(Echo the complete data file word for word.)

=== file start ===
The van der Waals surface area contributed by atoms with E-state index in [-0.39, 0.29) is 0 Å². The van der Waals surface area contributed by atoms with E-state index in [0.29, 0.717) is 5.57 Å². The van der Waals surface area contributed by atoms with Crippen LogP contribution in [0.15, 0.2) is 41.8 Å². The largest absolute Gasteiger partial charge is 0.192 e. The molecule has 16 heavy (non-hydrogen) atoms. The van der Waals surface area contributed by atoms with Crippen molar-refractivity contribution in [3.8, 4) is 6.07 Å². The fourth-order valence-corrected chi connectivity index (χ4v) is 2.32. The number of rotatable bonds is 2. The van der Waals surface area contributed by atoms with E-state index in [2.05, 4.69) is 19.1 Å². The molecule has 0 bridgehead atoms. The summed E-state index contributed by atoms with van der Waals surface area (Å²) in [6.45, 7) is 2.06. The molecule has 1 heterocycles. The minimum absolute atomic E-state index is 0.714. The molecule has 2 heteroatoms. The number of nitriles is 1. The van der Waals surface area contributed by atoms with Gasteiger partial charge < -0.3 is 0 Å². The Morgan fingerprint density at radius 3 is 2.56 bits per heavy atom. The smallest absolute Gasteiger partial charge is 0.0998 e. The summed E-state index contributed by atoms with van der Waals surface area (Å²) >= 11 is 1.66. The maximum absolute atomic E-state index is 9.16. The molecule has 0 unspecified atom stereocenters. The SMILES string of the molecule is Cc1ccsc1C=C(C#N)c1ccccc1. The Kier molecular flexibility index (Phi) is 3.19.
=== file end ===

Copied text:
The van der Waals surface area contributed by atoms with E-state index in [-0.39, 0.29) is 0 Å². The van der Waals surface area contributed by atoms with E-state index in [0.29, 0.717) is 5.57 Å². The van der Waals surface area contributed by atoms with Crippen LogP contribution in [0.15, 0.2) is 41.8 Å². The largest absolute Gasteiger partial charge is 0.192 e. The molecule has 16 heavy (non-hydrogen) atoms. The van der Waals surface area contributed by atoms with Crippen molar-refractivity contribution in [3.8, 4) is 6.07 Å². The fourth-order valence-corrected chi connectivity index (χ4v) is 2.32. The number of rotatable bonds is 2. The van der Waals surface area contributed by atoms with E-state index in [2.05, 4.69) is 19.1 Å². The molecule has 0 bridgehead atoms. The summed E-state index contributed by atoms with van der Waals surface area (Å²) in [6.45, 7) is 2.06. The molecule has 1 heterocycles. The minimum absolute atomic E-state index is 0.714. The molecule has 2 heteroatoms. The number of nitriles is 1. The van der Waals surface area contributed by atoms with Gasteiger partial charge < -0.3 is 0 Å². The Morgan fingerprint density at radius 3 is 2.56 bits per heavy atom. The smallest absolute Gasteiger partial charge is 0.0998 e. The summed E-state index contributed by atoms with van der Waals surface area (Å²) >= 11 is 1.66. The maximum absolute atomic E-state index is 9.16. The molecule has 0 unspecified atom stereocenters. The SMILES string of the molecule is Cc1ccsc1C=C(C#N)c1ccccc1. The Kier molecular flexibility index (Phi) is 3.19.